April 29, 2022 Russia-Ukraine news

By Aditi Sangal, Steve George, Seán Federico O'Murchú, Jessie Yeung, Sana Noor Haq, Ben Morse, Ed Upright, Adrienne Vogt, Meg Wagner and Melissa Macaya, CNN

Updated 12:17 AM ET, Sat April 30, 2022
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8:52 a.m. ET, April 29, 2022

Ukraine claims it recaptured town near Kharkiv in the country's northeast

From CNN's Tim Lister, Julia Presniakova and Julia Kesaieva

Ukrainian soldiers stand on their armoured personnel carrier (APC), not far from the front-line in the Izyum district of the Kharkiv region, Ukraine, on April 18.
Ukrainian soldiers stand on their armoured personnel carrier (APC), not far from the front-line in the Izyum district of the Kharkiv region, Ukraine, on April 18. (Anatolii Stepanov/AFP/Getty Images)

Ukrainian officials say a town near Kharkiv has been recaptured from the Russians.

Kostiantyn Nemichev, an official at the Kharkiv Regional State Administration and a member of the Azov regiment, said Ukrainian forces had liberated the settlement of Ruska Lozova, which is just north of Kharkiv. In recent weeks, the Ukrainians say they've liberated several towns and villages in the area. 

"This is a strategically important settlement located on the Kharkiv-Belgorod highway. It was from this suburb, during the occupation, that the enemy fired at the civilian infrastructure and housing estates of Kharkiv," Nemichev said.

Nemichev's comments were echoed by the Ukrainian military, which said Friday that the town had been liberated by the assault unit of the Main Intelligence Directorate of the Ukrainian Defense Ministry. 

The Russians, however, are still able to shell Kharkiv and its immediate surroundings. 

Oleh Syniehubov, head of Kharkiv regional administration, said the intensity of shelling had lessened. "However, it's still quite dangerous to be outside in the streets. Unfortunately, we record civilian deaths every day," he said.

"Kharkiv shellings are chaotic. Usually the residential districts are affected, these are Saltivka, Northern Saltivka, Oleksiivka," he said, adding that electrical power was lost in several districts.

Syniehubov said that in the south of the Kharkiv region, the area around Izium — which is held by the Russians — remains the "hottest" spot. He said Ukrainian forces were holding their positions.

He said evacuations continued from several towns within range of Russian artillery fire, including Barvinkove, "as we expect there might be a theater of combat operations there."

Syniehubov also claimed that a Russian military unit accused of atrocities in the town of Bucha north of Kyiv had now redeployed to Kharkiv region. "It was partially eliminated nearby Izium. With these people taken captive, we will do everything for them to be punished accordingly, or at least to testify about their commanders who gave orders for such atrocities that took place in Bucha."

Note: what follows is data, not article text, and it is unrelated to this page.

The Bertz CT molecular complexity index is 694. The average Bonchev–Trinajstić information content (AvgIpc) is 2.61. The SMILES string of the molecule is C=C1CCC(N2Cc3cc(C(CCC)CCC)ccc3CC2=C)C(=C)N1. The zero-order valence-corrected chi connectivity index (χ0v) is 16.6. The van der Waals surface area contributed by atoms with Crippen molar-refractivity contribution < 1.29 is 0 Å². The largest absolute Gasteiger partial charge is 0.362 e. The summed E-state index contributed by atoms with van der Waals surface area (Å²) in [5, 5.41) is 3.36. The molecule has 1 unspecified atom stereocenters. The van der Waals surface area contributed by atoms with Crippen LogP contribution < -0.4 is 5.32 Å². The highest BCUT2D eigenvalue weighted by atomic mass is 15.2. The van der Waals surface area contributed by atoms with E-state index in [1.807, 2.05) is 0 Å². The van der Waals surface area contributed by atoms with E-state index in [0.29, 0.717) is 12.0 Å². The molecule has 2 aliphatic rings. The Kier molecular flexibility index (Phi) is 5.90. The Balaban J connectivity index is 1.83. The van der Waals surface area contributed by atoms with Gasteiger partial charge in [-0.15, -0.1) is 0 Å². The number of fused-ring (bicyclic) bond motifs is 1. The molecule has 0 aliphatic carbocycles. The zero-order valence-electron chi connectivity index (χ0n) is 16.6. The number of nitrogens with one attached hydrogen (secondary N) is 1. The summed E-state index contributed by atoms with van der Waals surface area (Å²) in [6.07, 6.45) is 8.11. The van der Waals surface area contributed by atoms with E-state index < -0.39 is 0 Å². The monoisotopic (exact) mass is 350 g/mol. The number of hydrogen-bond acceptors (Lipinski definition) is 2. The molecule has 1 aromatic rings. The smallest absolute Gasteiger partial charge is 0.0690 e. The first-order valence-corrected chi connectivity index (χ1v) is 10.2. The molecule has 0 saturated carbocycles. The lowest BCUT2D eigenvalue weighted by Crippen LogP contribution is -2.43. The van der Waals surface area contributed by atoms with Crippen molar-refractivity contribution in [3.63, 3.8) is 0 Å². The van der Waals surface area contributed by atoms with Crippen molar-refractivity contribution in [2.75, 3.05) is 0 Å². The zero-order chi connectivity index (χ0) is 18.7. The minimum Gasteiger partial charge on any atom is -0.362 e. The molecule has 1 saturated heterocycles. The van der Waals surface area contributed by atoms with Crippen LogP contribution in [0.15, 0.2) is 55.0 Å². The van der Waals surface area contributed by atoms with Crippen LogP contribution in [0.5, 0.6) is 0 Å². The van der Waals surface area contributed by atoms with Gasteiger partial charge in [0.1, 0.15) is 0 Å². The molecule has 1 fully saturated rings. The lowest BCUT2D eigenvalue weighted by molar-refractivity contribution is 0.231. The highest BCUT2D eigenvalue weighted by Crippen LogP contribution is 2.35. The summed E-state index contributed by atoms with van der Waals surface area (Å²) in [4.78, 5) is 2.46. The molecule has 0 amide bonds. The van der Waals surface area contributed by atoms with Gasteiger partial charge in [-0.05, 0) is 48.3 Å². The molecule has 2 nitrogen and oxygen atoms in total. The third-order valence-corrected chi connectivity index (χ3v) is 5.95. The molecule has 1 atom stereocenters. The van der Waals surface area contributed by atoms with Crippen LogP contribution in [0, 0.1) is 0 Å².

7:49 a.m. ET, April 29, 2022

Russia's economy to contract by up to 10% this year, says Central Bank

From CNN's Robert North

The Russian economy is expected to shrink by 8 to 10% in 2022, according to new estimates from the Russian Central Bank.

It said economic activity began to decline in March 2022, after Russia invaded Ukraine and sanctions were imposed. The bank said there has been a contraction in consumer and business activity, and a decline in imports and exports.

It said businesses in Russia are now experiencing considerable difficulties in production and logistics. In a statement, the bank said: “The external environment for the Russian economy remains challenging and significantly constrains economic activity.”

Earlier this month, the World Bank predicted that Russian GDP would contract by 11.2% in 2022 while last week, the IMF forecast a contraction of around 8.5% this year. 

The Central Bank said the Russian economy will not start to recover until the end of 2023. In its statement, it said: “In 2023, the Russian economy will begin growing gradually amid a structural transformation.

"In 2023 Q4, output will be up by 4.0 to 5.5% on the same period in 2022. However, the overall GDP change in 2023 will be within the range of (-3.0)-0.0%”

The forecasts came as the Central Bank cut Russian interest rates from 17% to 14%. It said slowing consumer activity and the recovery in the ruble has eased the rate of inflation in the country slightly.

Price increases are still expected to remain high though, the bank is now forecasting inflation of 18 to 23% in 2022, slowing down to 5-7% in 2023.

7:41 a.m. ET, April 29, 2022

South Korea becomes latest country to say it'll return its embassy to Kyiv

From CNN’s Yoonjung Seo in Seoul 

The South Korean embassy to Ukraine will "soon" return to Kyiv, “considering the fact that the situation near Kyiv is stabilizing,” the country’s foreign ministry announced on Friday.